The Utah Jazz will improve by leaps and bounds next season if they add a dynamic guard to their regular rotation.
The Jazz relied on guys like Jamaal Tinsley, Earl Watson and C.J. Miles to play key reserve minutes this season. Alec Burks also shouldered some responsibility, but he is a slashing, defensive stopper. The Jazz need an elite scorer.
Devin Harris and Raja Bell were expected to bear a larger load, but neither are good fits for Utah's system.
None of these players are fit to start for a Western Conference contender. If the Jazz want to take the next step in their rebuilding effort they must add a scorer to complement their outstanding frontcourt.
Utah is without a first-round pick and they should avoid making any trade that would compromise their current assets. That leaves free agency as the lone solution to their backcourt issues.
Let's take a look at which guards the Jazz must pursue this offseason.
Nash is a bit of a pipe dream because of the steep price tag attached to his services, but his talent makes him a must-watch for Jazz enthusiasts.
Signing Nash would immediately improve the Jazz backcourt, increase frontcourt production and generate excitement about the next few seasons in Salt Lake City.
Nash is on his last legs and does not play any defense, but his ability to facilitate an offense would be welcome. He would make life very easy for Paul Millsap, Al Jefferson and Derrick Favors.
The Jazz struggled to score from the perimeter this season. Defenses collapsed on the Utah big men, and made the Jazz play away from their strengths. Adding Nash would bring another dimension to Utah's offense because of his passing ability and dangerous marksmanship from three-point land.
Nash has definitely lost a step, but his career mark of 42.8 percent from beyond the arc would be a welcome addition.
Dragic would be cheaper than Nash, and play better defense. He is also 12 years younger.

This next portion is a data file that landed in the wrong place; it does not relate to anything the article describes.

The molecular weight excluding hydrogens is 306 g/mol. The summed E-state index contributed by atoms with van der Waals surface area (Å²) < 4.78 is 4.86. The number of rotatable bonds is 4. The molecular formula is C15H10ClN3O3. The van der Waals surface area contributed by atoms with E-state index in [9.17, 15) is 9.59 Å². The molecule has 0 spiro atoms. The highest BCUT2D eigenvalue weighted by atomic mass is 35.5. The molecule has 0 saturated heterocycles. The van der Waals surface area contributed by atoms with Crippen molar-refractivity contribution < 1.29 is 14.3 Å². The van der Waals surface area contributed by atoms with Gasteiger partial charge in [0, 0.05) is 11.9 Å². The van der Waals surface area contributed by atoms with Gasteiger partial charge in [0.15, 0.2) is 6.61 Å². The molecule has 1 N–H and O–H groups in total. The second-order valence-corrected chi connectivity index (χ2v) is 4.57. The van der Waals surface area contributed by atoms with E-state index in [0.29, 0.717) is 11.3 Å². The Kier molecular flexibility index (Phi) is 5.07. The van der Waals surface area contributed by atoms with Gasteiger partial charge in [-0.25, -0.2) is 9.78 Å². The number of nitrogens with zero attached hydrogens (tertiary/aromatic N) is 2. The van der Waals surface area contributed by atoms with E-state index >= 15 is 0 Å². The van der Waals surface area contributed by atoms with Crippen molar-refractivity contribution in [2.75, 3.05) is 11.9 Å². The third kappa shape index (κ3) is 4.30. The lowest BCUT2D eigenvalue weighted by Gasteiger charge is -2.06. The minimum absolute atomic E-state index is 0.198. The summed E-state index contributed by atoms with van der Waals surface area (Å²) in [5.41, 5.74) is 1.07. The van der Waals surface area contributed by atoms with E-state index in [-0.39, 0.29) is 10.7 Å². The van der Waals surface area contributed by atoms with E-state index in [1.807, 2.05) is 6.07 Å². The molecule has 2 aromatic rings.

Signing Nash would make a huge splash in the media, but the Jazz may get more bang for their buck with Dragic. He shot 34 percent from beyond the arc, averaged 11.7 points per game and dished out just over five assists per contest.
Dragic is not a household name. He would fit the small-market Jazz mentality like a glove.
Harris was criticized throughout the season for his inability to defend the point. Dragic's lanky, 6'3'' frame disrupts passing lanes and accounted for one-plus steal per game this year.
Utah must consider signing the Yugoslavia native because of his ability and price. He has been stuck behind Kyle Lowry in Houston, and he would benefit from starter's minutes.
Mayo's price tag will probably fall somewhere between Nash and Dragic's going rate, but he is the most talented of the bunch.
The Grizzlies will have a chance to keep their restricted free agent in Memphis next season, but his departure seems imminent. The Jazz should give Mayo serious consideration.
Utah would benefit from adding Mayo. He is a capable outside shooter who would benefit from the spotlight.
He averaged nearly 27 minutes per game for Memphis last year and scored 12.6 points a night. He shot 36 percent from beyond the arc, but he makes his living slashing to the basket.
Defensively, Mayo averaged over one steal per game this year. He is extremely athletic and capable defensively, if he buys into it.
Mayo is only 24 years old. He still has room to grow and would be a huge asset to the Jazz's future.
Adding Mayo would give the Jazz a quality perimeter scorer. He would stretch the floor, put pressure on the defense and allow Utah's forwards to do their job down low.
Utah's front office needs to consider all three of these guys. If they want an experienced and expensive catalyst they will sign Nash. If they want value, they will sign Dragic.
Mayo's price and talent is the middle ground.